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A “sonogram” results from collecting echoes bouncing off an object and mapping tiny differences in the time it takes to receive the echoes. This “map” forms a picture; many pregnant women have this done to themselves and most everyone has seen a sonogram of an unborn child.
This is essentially what a bat does in its brain when it listens for echoes of it’s calls!
Sound waves oscillate between positive and negative values over time. How fast the waves move is the "frequency". We have to measure bat calls in "kilohertz" (kHz), meaning 1000 cycles per second.
People can hear sound up to about 20 kHz. Most bats start talking above 20 kHz, so generally we can't hear them without special microphones. Many bats are very loud - over 100 dB, which is like a smoke alarm. Imagine the night sky filled with animals this loud! Insects can hear bats though, so there is constantly a dramatic hunt & struggle in the dark anywhere there are bats.
A “spectrogram” recording of five bat calls displays the frequency over time. Mapping this begins to show us the "shape" of the individual bat calls. The intensity of the calls appears as “hot spots” which correspond to the loudest portion of the call.
This bat has produced 15 discrete echolocation call pulses sweeping from roughly 80-kHz down to 40-kHz in just 1.7 seconds. But measurements in “kilohertz” and “milliseconds” are beyond what we relatively “sound-impaired” humans can appreciate.
And our ears lose their sensitivity when the length of a sound is less than 100ms . . . most bat calls are only 2-20 ms in duration.
So, even when we can transform bat sounds into sound pictures, we can’t view them with a fine enough resolution to form pictures with obvious characteristics.
The typical short-duration bat sounds are separated by relatively large periods of silence; so we can remove the silence and re-draw the bat calls with increased resolution. Now we can visualize many of the metrics used to measure bat calls, and this is the first step in learning how to identify bats from their echolocation recordings.
We find bats use different call "shapes" because the shapes are tools that give bats different information about their environment or target. Most species have their preferred frequency range they usually work in. Most will use the same "tools" for searching and especially feeding. Therefore, some bat species are distinct and easy to identify, but others have so much overlap in their toolbox it is impossible for us to tell them apart at this time.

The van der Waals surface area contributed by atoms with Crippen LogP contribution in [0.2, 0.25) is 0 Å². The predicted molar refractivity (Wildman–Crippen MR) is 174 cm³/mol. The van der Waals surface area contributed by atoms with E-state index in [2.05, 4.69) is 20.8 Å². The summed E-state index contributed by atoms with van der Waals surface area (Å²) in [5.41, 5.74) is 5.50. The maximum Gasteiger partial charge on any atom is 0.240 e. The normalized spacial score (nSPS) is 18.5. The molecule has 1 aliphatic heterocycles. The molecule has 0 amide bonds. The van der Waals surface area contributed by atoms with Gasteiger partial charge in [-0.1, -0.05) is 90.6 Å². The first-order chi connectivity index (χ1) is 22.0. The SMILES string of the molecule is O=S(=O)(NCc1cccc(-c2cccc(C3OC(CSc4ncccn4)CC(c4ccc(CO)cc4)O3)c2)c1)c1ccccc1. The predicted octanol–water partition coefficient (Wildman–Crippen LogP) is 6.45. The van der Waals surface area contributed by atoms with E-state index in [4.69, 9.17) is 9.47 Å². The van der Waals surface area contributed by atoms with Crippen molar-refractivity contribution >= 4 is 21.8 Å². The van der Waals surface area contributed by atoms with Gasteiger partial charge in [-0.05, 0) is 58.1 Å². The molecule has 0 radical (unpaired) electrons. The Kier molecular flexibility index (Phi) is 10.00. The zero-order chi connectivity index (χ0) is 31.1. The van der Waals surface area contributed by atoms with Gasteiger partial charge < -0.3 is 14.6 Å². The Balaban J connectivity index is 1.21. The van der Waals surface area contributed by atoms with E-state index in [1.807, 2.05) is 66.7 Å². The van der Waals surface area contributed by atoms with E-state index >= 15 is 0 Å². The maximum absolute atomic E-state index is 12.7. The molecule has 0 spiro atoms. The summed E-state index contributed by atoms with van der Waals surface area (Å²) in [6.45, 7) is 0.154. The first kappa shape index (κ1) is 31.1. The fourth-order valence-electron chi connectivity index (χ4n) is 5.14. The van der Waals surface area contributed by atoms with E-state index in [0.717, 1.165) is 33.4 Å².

The steep FM calls provide key information about distance to an object, and the most information about its size, shape, and texture. However, the high frequencies do not travel far in air at all.
The shallow QCF calls are concentrated into a narrow frequency band, and the operational range of the call is much greater. It will travel farther and allow a bat to get information about distant objects, at the expense of fine resolution.
Shallow FM calls are simply tradeoffs between range and detail of a target. A bat can switch between any of these calls anytime it likes!
A series of bat calls is called a "sequence". In this recording there are two sequences from different bat species. There is a "high-frequency" bat at the beginning of the recording using typical FM-type calls. The "low-frequency" bat in the second half of the recording is using longer duration, QCF call types.
Bats need to use these very high frequencies because they need to generate very small wavelengths of sound in order to get echoes from very small targets, such as their insect food.
When searching for airborne insects, bats may call up to ~10 times per second. The speed steadily increases the more a bat is interested in something; it must call more frequently to "see" if a target really is something edible. Ultimately the bat will produce calls as fast as 200 per second for a short time to make the final corrections in an attempt to capture prey.
But the insects can hear these loud bats approaching! So they will be taking evasive action and even producing sounds of their own in effort to confuse a bat that is closing in. Some bat species have adapted to whispering, so as to not unnessarilly alert prey to their presence. Others have adapted to literally listening for crawling insects nearby, and will attack prey without using hardly any echolocation at all.
Since 1998 Bat Conservation and Management has conducted endangered species surveys for business, industry, and agencies. We specialize in advancing bat acoustic monitoring technology and techniques; conducting professional training workshops for wildlife biologists just getting their start with bats; and providing fully tested equipment and survey gear for the professional bat worker. We also assist with solving bat/human conflicts and bats in buildings problems.
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